While looking for upgrades for the PAC I came across a whole slew of Sound
Blaster Live! cards in a spare hardware bin. I found 5 cards in total; all the
cards have different model numbers with the exception of 2 cards that share the
same model number but have different board layouts. The models include
SB0200 (Dell OEM),
CT4830 (Value), and two
My requirements for a sound card are simple enough. Mainly I need a card that will work well in Windows 98 SE and possibly has a game port to have some fun with down the road. Luckily, the Sound Blaster Live! cards have good 98 support and most of the models here have a game port.
The first card I decided to eliminate was the Sound Blaster Live! 24-bit model
SB0410. This card is a different size and shape than the other cards and
lacks a game port. The main audio IC is a Creative
CA0106-DAT LF which is
also different than all the other Sound Blaster models I have on hand. This
appears to be a nice card, but it lacks the game port that the other cards
Another card I decided to eliminate was the Sound Blaster Live! model
This card looks simmilar to the other Sound Blaster Live! cards, but carries
EMU10K1X-DBQ that is noticably smaller than the ICs on the other
boards. Apparently this version of the card was sold by Dell as part of
prebuilt systems and lacks some features of the original and Value variants.
From what I can tell the remaining 3 cards are more or less equivalent. Two
of the cards are model number
CT4780 and the other is model
no clear winner I hit up vogons.org to see if either
of the models had obvious issues. When looking for driver recomendations I
noticed several instances where one person would have luck with a certain
driver and model of card, but another person trying the same combo would have
issues. It appears that Creative might have used multiple versions of hardware
for models that have the same model number. I can confirm that at least the
same model cards can use different PCBs as seen on my two
The cards have the same model number, but have different PCBs. One version of the card has a couple additional headers that the other does not.
When searching for the final model
CT4830 I ran into an interesting
thread about using Audigy2 ZS drivers with Sound Blaster Live! cards.
Apparently this method is compatible with quite a few Sound Blaster Live! cards
and provides some benefits over the Live! VxD drivers like supporting the use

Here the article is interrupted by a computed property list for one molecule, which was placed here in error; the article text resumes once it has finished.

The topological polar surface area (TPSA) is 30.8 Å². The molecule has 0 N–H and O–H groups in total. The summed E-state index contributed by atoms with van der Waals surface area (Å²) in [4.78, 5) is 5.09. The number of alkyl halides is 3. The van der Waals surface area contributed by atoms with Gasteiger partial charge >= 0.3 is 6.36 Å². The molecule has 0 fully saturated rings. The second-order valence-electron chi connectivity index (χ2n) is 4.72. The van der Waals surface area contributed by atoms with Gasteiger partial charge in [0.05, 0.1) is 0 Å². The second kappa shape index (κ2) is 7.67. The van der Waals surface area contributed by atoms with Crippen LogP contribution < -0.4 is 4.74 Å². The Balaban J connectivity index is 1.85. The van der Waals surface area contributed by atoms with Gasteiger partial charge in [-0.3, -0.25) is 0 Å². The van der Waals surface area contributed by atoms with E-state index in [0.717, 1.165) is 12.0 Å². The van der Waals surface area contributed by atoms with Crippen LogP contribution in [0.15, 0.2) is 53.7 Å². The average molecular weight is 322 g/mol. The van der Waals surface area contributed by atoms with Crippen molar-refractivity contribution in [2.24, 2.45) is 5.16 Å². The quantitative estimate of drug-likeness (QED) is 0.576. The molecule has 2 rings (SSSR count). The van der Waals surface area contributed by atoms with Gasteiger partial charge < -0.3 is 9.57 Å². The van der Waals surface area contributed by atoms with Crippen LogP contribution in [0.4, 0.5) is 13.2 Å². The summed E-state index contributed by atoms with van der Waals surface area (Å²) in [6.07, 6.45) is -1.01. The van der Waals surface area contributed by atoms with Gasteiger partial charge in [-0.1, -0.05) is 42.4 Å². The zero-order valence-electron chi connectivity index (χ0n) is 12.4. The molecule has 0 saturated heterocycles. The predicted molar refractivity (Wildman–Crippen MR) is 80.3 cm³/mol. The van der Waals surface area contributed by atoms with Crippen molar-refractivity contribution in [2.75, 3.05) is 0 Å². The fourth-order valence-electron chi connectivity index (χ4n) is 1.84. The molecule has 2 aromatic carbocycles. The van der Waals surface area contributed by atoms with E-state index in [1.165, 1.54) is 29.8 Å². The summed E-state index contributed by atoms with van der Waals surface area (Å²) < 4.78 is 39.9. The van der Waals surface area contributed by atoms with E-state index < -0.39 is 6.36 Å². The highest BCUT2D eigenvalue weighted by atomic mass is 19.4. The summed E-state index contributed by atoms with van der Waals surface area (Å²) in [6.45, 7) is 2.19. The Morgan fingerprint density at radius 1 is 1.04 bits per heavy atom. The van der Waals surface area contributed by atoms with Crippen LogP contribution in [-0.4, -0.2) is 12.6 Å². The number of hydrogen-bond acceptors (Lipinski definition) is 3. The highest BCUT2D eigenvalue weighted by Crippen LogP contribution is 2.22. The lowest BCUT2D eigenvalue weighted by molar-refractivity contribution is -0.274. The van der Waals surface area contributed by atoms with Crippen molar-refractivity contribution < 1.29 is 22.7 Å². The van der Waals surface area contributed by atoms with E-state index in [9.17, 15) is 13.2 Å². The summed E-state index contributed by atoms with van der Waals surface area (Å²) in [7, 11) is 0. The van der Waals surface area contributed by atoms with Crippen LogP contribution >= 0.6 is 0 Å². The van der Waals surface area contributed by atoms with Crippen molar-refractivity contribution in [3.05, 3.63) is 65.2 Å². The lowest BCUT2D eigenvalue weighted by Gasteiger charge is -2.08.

of custom soundfonts when running DOS programs under Windows.
I decided to try out the Audigy driver method and go with the
(other users had luck using the same model). After physically installing the
card I booted into Windows and followed the driver install guide. Several
reboots later I had working sound through headphones plugged into the green
Initially I tried a known working card to make life easier, but after a
seamless install I got curious and decided to test all the cards with the
Audigy drivers. The Vogons guide by Joseph_Joestar specifically mentions
starting with a Windows install devoid of audio drivers so I broke out a second
CF card and found a pre-Sound-Blaster backup image I made. For each of the
remaining sound cards I wrote the “clean” 98 SE image to a CF card using
booted up, and followed the install guide. Below is a summary of the Audigy
|Card||Model||Audio IC||Audigy Support|
|Sound Blaster Live! 24-bit||SB0410||CA0106-DAT LF||No|
|Sound Blaster Live! Dell OEM||SB0200||EMU10K1X-DBQ||No|
|Sound Blaster Live! Value||CT4830||EMU10K1-NEF||Yes|
|Sound Blaster Live! Value||CT4780||EMU10K1-SFF||Yes|
|Sound Blaster Live! Value||CT4780||EMU10K1-SEF||Yes|
All drivers marked “Yes” above were detected by the Audigy installer. I didn’t
do thorough tests of each card; I just installed drivers and ran
within Windows to verify the default sound font was working. In the end I
CT4830, but any of the Value series cards would have worked.
Overall I’m happy with the audio solution I ended up with. Even the tiny soundfont included with the Audigy drivers sounds quite nice. A possible future upgrade might be to add a small speaker to the case or connect the internal PC speaker to the Sound Blaster.